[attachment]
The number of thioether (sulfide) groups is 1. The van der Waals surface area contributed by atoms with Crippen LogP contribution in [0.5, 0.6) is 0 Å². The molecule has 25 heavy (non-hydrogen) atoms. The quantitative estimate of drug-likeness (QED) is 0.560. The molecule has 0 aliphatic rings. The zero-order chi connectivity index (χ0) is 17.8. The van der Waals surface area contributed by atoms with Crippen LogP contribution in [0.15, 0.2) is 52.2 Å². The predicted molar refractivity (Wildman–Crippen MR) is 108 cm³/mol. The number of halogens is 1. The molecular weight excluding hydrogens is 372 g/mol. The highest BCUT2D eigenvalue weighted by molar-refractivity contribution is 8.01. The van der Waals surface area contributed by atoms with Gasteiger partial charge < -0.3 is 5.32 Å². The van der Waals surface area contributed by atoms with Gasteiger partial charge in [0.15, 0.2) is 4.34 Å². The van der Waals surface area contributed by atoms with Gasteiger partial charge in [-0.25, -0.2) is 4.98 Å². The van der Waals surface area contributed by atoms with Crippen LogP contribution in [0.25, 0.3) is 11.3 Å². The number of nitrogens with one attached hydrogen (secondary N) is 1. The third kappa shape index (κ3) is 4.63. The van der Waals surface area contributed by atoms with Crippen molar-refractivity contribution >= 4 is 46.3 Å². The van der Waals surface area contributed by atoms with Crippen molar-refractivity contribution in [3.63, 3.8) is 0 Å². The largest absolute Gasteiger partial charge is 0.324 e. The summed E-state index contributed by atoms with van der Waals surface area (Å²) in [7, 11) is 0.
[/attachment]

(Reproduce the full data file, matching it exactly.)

The number of thioether (sulfide) groups is 1. The van der Waals surface area contributed by atoms with Crippen LogP contribution in [0.5, 0.6) is 0 Å². The molecule has 25 heavy (non-hydrogen) atoms. The quantitative estimate of drug-likeness (QED) is 0.560. The molecule has 0 aliphatic rings. The zero-order chi connectivity index (χ0) is 17.8. The van der Waals surface area contributed by atoms with Crippen LogP contribution in [0.15, 0.2) is 52.2 Å². The predicted molar refractivity (Wildman–Crippen MR) is 108 cm³/mol. The number of halogens is 1. The molecular weight excluding hydrogens is 372 g/mol. The highest BCUT2D eigenvalue weighted by molar-refractivity contribution is 8.01. The van der Waals surface area contributed by atoms with Gasteiger partial charge < -0.3 is 5.32 Å². The van der Waals surface area contributed by atoms with Gasteiger partial charge in [0.15, 0.2) is 4.34 Å². The van der Waals surface area contributed by atoms with Gasteiger partial charge in [-0.25, -0.2) is 4.98 Å². The van der Waals surface area contributed by atoms with Crippen LogP contribution in [0.25, 0.3) is 11.3 Å². The number of nitrogens with one attached hydrogen (secondary N) is 1. The third kappa shape index (κ3) is 4.63. The van der Waals surface area contributed by atoms with Crippen molar-refractivity contribution >= 4 is 46.3 Å². The van der Waals surface area contributed by atoms with Crippen molar-refractivity contribution in [3.63, 3.8) is 0 Å². The largest absolute Gasteiger partial charge is 0.324 e. The summed E-state index contributed by atoms with van der Waals surface area (Å²) in [7, 11) is 0.